The B-21 Long Range Strike Bomber program may be shortchanged or potentially delayed if Congress continues to pass continuing resolution after continuing resolution instead of buckling down to pass a formal appropriations bill, the undersecretary of the Air Force said Thursday.
The B-21 -- the Pentagon's latest classified, multi-billion-dollar program in development by Northrop Grumman Corp. -- will suffer if the budget remains capped at the previous year's levels under a CR, said Matthew Donovan, who assumed his position in August.
"A long-term CR will limit execution of the engineering, manufacturing and development phase, the EMD phase of the B-21," said Donovan, a former F-15C Eagle pilot.
"We would be limited to the [fiscal 2017] funding level, which is far below the FY18 budget request," he said at an Air Force Association event on Capitol Hill. "This will have the effect of postponing delivery of the critical strategic capability to the joint warfighter."
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The first B-21 is still expected to reach initial operating capability in the mid-2020s, Donovan said.
"Our FY 2017 budget is $1.3 billion, but our FY18 request is $2 billion, so if we're not able to ramp up on our schedule for the acquisition program baseline, then of course it's going to have an impact on it," he said. "We can't make up that time."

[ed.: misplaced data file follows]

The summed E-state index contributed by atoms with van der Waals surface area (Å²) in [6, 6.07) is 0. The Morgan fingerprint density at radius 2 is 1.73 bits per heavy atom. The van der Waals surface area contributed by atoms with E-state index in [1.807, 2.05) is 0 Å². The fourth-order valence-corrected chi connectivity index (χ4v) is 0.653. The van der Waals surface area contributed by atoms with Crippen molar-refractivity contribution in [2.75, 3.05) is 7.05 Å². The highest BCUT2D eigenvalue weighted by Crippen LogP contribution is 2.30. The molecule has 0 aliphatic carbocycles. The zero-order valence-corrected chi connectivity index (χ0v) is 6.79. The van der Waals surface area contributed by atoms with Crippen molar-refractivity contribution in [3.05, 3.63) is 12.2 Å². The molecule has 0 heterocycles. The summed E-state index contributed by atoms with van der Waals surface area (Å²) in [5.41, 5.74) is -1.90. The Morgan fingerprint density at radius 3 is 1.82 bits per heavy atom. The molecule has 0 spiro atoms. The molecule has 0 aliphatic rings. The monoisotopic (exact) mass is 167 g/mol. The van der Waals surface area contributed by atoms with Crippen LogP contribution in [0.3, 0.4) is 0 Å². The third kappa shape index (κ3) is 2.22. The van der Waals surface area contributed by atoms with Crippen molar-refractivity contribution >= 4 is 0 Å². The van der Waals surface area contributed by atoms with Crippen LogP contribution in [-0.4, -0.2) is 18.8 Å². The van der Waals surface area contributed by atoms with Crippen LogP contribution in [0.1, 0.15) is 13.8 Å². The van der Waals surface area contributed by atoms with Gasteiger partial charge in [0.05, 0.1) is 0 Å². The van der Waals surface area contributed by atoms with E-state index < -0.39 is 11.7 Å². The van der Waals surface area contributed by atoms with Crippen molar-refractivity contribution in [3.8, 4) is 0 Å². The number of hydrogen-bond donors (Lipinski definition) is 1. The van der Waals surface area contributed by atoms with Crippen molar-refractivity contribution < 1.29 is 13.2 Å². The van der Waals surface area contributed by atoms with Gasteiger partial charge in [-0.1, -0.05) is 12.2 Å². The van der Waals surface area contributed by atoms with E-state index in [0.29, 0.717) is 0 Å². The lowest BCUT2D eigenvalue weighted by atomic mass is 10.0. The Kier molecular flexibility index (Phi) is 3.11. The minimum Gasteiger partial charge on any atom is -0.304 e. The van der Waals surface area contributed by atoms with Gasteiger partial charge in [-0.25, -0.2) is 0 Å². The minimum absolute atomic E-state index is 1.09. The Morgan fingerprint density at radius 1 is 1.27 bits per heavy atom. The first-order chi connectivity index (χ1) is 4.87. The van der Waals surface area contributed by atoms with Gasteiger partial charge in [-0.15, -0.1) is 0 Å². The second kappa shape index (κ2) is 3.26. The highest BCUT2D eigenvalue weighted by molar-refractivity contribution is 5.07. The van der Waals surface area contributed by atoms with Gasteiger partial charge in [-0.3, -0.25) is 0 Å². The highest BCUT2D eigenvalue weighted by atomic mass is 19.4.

The B-21, which will eventually replace a portion of the B-1 Lancer fleet, will have both nuclear and non-nuclear roles. The B-21 will be able to go after multiple targets conventionally but be capable of carrying out only one nuke drop at a time, the head of U.S. Strategic Command said last year.
"A penetrating bomber, like the B-21, that can only drop gravity bombs and attack how many targets at once with a nuclear weapon? The answer is one," Gen. John Hyten told audiences during a speech at the Hudson Institute in Washington, D.C., in September.
"That means that every B-21 only goes after one target" in a nuclear scenario, he said.
Reviewing Air Force Programs
Donovan reiterated the service's need to review all of its programs before the fiscal 2020 budget is drafted.
"In preparation for the fiscal year 2020 bill, we're executing a zero-based review of programs, budget lines and manpower authorizations," he said. The Air Force announced the review in December.
"This hasn't been done in over two decades in the Air Force," said Donovan, who prior to taking the undersecretary position was the majority policy director for the Senate Armed Services Committee.
He said it's not so much about the budget itself, but more about strategy going forward.
"The idea here is to get after the relevancy of what we're doing -- we'll look at each and every program requirement to see if it's increasing our lethality for the future threat environment," he said.
When asked if one particular or over-budgeted program -- such as the F-35 Joint Strike Fighter -- caused the review, Donovan said, "No...it's just something, to be honest … because of the way the [Planning, Programming Budgeting and Execution] is set up, senior leaders don't really get a lot of visibility into the majority of the budget because they're only looking at the changes from [the previous] year. So I think it's time."